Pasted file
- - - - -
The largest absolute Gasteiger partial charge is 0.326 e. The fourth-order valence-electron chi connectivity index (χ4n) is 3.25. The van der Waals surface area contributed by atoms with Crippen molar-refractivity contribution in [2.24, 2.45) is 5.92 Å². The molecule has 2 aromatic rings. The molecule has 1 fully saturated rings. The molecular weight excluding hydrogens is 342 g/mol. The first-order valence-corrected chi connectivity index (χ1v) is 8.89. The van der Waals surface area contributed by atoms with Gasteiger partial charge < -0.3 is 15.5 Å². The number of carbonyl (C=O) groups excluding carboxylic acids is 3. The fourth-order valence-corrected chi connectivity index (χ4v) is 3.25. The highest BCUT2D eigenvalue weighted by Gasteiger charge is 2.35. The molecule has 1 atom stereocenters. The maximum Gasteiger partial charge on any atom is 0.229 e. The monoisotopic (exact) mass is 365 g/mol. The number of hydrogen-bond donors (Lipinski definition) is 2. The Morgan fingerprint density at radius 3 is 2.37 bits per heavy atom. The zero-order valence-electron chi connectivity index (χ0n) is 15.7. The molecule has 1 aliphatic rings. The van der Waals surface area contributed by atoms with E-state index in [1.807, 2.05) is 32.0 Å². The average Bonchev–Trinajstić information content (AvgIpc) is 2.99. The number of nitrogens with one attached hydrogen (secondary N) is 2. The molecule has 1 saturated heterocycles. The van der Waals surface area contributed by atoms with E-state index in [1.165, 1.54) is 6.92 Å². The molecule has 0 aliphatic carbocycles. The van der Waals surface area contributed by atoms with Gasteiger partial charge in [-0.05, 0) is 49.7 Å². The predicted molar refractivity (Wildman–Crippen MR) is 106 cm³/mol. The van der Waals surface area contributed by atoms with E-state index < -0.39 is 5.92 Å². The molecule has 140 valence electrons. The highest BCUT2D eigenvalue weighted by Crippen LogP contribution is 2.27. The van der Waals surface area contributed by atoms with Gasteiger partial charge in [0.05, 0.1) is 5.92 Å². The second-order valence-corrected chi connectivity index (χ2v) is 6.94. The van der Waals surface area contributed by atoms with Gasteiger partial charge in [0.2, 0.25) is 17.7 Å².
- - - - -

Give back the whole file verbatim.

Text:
The largest absolute Gasteiger partial charge is 0.326 e. The fourth-order valence-electron chi connectivity index (χ4n) is 3.25. The van der Waals surface area contributed by atoms with Crippen molar-refractivity contribution in [2.24, 2.45) is 5.92 Å². The molecule has 2 aromatic rings. The molecule has 1 fully saturated rings. The molecular weight excluding hydrogens is 342 g/mol. The first-order valence-corrected chi connectivity index (χ1v) is 8.89. The van der Waals surface area contributed by atoms with Gasteiger partial charge < -0.3 is 15.5 Å². The number of carbonyl (C=O) groups excluding carboxylic acids is 3. The fourth-order valence-corrected chi connectivity index (χ4v) is 3.25. The highest BCUT2D eigenvalue weighted by Gasteiger charge is 2.35. The molecule has 1 atom stereocenters. The maximum Gasteiger partial charge on any atom is 0.229 e. The monoisotopic (exact) mass is 365 g/mol. The number of hydrogen-bond donors (Lipinski definition) is 2. The Morgan fingerprint density at radius 3 is 2.37 bits per heavy atom. The zero-order valence-electron chi connectivity index (χ0n) is 15.7. The molecule has 1 aliphatic rings. The van der Waals surface area contributed by atoms with E-state index in [1.807, 2.05) is 32.0 Å². The average Bonchev–Trinajstić information content (AvgIpc) is 2.99. The number of nitrogens with one attached hydrogen (secondary N) is 2. The molecule has 1 saturated heterocycles. The van der Waals surface area contributed by atoms with E-state index in [1.165, 1.54) is 6.92 Å². The molecule has 0 aliphatic carbocycles. The van der Waals surface area contributed by atoms with Gasteiger partial charge in [-0.05, 0) is 49.7 Å². The predicted molar refractivity (Wildman–Crippen MR) is 106 cm³/mol. The van der Waals surface area contributed by atoms with E-state index < -0.39 is 5.92 Å². The molecule has 140 valence electrons. The highest BCUT2D eigenvalue weighted by Crippen LogP contribution is 2.27. The van der Waals surface area contributed by atoms with Gasteiger partial charge in [0.05, 0.1) is 5.92 Å². The second-order valence-corrected chi connectivity index (χ2v) is 6.94. The van der Waals surface area contributed by atoms with Gasteiger partial charge in [0.2, 0.25) is 17.7 Å².